• whether it comes in different sizes (or colours)
  • how long the product or service will last
  • care and handling; under what conditions it must be used
  • whether there are any special handling and storage requirements
  • if there a use by date that customers should be made aware of
  • if the item currently available – or whether you have to order it. If so, what is the expected delivery time?
  • what the products safety features are
  • storage requirements, shelf life and use by date
  • whether the product includes a warranty which guarantees its quality and outlines the conditions under which it can be returned, repaired or replaced by the manufacturer.
  • ingredients or materials contained in product. This is important information as some people have allergic reactions to certain substances and they need to be made aware of any potential issues.

You should also be aware of, and be able to answer questions on;

  • pricing issues, such as the basic cost of the item, whether there are any optional extras and if so, how much they cost as well as payment options such as;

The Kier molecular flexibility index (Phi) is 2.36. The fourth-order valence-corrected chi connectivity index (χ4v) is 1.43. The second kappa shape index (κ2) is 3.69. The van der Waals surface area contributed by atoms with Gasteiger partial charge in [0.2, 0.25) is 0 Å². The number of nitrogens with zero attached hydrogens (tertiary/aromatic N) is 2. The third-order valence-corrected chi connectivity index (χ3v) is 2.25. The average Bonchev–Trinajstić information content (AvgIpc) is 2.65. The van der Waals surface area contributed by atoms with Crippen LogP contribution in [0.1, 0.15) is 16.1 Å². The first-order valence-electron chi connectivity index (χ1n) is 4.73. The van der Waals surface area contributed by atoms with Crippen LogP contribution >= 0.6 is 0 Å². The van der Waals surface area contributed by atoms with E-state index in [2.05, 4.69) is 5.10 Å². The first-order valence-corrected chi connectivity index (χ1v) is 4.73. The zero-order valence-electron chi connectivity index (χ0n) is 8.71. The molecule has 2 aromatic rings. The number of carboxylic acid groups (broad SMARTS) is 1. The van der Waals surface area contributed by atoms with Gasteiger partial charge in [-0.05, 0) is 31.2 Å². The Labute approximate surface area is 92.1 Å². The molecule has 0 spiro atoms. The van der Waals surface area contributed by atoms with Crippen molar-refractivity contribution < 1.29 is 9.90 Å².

• cash payment
  • EFTPOS (electronic funds transfer at point of sale)
  • Credit card
  • Online payments such as PayPal
  • Payment plans such as Afterpay
  • competition – how does your product compare to your competitors on price, service, features of the products offered, brands.
  • sales trends – What are people buying from you? How often are they buying and how much are they paying etc.?
  • problems with products – are there any inherent issues with particular products that you need to be aware of – for example if the product does not respond well to heat or other climatic conditions you need to advise the customer of this.
  • innovations – is new emerging technology or are new trends influencing the products you offer?
  • complementary products and services (covered a little later in the unit)
  • features and benefits of a product or service

Understanding features and benefits

… continued in the learner guide …